What Is a Bailout Plan?

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  • Written By: K.C. Bruning
  • Edited By: John Allen
  • Last Modified Date: 28 September 2019
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A bailout plan is the distribution of a loan or gift of money to an entity that is on the verge of financial failure. This can be done for an individual, an organization, or even a government. The handout may save the entity, but it may also only be meant to manage the effect of an impending failure so that it does not cause too much collateral damage.

There are several different reasons a bailout may be given. Some individuals or organizations may see investing in the failing entity as a potentially lucrative move. Other entities, such as large companies or governments may pursue a bailout plan in order to protect their own interests. There may also be donors who would offer a bailout for philanthropic reasons.

A government bailout plan may be instituted in order to save a particular industry that is deemed to be vital to the health of the economy. These kinds of plans tend to have the most widespread effect as they have an impact on not only governments overall, but job security and tax payers. A typical argument for a government-funded industry bailout is that it can help to avoid recession. Arguments against government bailouts include fears of lower risk management due to the perceived existence of a safety net and the potentially excessive involvement of government in corporate interests.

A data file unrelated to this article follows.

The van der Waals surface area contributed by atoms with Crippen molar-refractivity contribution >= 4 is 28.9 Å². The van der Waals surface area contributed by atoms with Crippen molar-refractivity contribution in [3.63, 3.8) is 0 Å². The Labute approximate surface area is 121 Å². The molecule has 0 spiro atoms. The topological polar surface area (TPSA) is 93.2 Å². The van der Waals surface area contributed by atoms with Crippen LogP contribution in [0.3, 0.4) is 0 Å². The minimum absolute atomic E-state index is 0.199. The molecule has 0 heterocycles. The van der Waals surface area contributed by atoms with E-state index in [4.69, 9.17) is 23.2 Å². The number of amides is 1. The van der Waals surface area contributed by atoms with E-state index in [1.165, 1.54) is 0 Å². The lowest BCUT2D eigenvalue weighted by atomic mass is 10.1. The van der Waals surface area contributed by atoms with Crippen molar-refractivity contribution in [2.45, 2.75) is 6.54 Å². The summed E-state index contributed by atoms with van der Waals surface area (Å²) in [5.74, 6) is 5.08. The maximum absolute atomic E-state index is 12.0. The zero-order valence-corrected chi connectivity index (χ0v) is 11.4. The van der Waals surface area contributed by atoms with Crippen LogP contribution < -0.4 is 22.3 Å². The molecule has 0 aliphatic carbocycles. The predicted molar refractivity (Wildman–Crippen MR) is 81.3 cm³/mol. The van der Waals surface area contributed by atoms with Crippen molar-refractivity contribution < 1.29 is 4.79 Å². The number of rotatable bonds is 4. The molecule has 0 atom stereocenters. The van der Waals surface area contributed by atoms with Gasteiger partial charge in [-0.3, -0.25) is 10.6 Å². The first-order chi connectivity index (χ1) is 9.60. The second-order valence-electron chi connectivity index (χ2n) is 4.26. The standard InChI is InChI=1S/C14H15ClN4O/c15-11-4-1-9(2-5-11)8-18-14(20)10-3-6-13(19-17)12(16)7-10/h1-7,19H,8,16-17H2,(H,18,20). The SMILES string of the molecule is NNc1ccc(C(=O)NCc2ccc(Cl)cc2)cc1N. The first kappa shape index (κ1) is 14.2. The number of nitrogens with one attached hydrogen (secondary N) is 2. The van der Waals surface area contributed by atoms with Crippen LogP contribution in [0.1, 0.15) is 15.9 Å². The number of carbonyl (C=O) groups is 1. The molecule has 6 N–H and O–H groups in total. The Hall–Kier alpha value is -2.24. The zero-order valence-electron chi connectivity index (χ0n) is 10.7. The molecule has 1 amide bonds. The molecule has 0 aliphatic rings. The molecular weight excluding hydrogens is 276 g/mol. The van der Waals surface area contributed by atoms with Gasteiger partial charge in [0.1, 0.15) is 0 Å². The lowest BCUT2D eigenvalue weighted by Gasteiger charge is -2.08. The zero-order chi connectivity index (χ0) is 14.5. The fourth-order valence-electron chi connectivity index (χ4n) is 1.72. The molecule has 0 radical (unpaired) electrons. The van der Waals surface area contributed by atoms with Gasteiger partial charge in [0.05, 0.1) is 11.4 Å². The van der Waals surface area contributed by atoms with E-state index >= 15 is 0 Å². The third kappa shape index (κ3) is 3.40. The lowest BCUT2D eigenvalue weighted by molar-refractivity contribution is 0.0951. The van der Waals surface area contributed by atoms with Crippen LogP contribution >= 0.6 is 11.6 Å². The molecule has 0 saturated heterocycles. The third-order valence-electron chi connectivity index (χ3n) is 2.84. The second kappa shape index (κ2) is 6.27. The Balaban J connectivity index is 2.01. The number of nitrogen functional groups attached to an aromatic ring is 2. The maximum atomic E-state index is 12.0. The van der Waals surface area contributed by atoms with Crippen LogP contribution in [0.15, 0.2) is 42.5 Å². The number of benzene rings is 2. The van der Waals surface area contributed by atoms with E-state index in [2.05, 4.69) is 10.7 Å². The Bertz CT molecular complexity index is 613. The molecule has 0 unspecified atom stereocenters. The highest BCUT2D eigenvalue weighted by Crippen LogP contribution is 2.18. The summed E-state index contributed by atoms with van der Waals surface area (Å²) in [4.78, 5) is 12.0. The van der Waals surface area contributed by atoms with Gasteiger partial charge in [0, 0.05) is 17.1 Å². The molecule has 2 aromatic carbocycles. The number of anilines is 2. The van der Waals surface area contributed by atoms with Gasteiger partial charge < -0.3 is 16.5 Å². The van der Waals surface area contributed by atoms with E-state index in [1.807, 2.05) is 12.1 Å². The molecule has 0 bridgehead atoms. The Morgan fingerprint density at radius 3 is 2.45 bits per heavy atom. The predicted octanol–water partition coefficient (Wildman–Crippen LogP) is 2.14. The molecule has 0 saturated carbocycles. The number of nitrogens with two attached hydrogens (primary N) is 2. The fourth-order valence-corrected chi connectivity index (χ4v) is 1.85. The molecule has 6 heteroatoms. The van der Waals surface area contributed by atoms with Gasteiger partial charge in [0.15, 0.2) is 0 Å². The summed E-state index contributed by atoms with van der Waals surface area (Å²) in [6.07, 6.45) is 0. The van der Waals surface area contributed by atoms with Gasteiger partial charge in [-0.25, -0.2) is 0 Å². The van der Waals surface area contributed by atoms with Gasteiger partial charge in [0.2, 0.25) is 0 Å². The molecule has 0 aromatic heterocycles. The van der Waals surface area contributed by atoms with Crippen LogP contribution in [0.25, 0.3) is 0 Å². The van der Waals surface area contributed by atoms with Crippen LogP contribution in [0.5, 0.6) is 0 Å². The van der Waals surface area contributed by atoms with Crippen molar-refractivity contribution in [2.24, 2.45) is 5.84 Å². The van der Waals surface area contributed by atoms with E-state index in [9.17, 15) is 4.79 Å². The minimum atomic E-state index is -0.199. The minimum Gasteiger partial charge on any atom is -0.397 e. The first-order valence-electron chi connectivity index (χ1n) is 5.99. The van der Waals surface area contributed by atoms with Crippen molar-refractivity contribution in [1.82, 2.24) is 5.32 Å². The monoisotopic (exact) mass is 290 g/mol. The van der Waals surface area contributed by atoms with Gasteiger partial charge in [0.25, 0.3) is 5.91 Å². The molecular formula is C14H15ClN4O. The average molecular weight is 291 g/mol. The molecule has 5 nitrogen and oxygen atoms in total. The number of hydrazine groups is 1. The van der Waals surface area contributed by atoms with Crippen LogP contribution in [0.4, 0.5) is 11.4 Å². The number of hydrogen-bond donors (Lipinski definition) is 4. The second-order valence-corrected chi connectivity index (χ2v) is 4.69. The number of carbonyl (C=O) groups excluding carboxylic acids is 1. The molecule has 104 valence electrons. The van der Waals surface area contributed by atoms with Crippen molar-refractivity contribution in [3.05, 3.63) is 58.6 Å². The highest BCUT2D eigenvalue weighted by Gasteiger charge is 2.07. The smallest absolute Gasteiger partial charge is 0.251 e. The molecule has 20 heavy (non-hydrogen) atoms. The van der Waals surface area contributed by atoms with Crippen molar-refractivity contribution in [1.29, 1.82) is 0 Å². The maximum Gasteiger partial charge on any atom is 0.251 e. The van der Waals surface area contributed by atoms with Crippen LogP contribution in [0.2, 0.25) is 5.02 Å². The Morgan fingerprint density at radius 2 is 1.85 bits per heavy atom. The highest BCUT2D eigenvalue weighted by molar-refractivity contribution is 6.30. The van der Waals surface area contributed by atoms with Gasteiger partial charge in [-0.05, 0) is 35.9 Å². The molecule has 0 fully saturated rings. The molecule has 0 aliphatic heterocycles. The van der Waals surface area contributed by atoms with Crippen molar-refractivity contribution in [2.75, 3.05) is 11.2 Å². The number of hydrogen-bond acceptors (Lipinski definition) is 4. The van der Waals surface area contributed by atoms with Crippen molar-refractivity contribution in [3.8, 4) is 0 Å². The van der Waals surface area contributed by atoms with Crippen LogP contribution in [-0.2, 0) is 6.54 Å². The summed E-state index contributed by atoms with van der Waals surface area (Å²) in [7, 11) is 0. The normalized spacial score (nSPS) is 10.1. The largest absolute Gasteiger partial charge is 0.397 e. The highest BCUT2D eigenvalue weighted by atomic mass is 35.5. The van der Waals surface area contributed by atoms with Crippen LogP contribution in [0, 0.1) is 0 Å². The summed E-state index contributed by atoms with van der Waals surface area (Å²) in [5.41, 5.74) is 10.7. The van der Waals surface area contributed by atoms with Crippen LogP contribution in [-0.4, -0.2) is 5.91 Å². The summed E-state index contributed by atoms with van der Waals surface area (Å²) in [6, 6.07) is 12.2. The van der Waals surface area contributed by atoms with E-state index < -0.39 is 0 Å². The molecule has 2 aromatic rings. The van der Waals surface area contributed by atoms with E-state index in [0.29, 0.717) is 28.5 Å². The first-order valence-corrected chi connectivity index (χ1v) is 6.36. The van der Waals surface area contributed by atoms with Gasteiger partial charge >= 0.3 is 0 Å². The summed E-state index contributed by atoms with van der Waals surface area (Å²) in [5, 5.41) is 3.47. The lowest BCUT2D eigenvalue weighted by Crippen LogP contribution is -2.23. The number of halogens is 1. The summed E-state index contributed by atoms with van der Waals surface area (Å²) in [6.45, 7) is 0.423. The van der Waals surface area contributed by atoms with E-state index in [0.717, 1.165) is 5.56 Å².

Large companies may offer a bailout plan to vendors or other related organizations. This is often due to the company’s reliance on the services, supplies, or other assets of the struggling company. It could also be because the failure of the company could have a detrimental effect on the industry of the company offering the bailout, whether or not it is the same as that of the struggling entity.

Some investors will offer a bailout plan to a struggling entity in order to make a profit. These parties are often considered to be predatory, as they are generally looking to buy into the entity at an extremely low cost and profit from its failure. This action may save a business, but it will also typically lower its potential profitability or overall value.

A bailout plan may also be offered to an entity by an individual or organization with philanthropic intent. In this kind of situation, the resources and assets of the entity may be retooled to offer a similar service for different purposes. Assistance may also be offered to help the entity recover and attempt to attain its original status.


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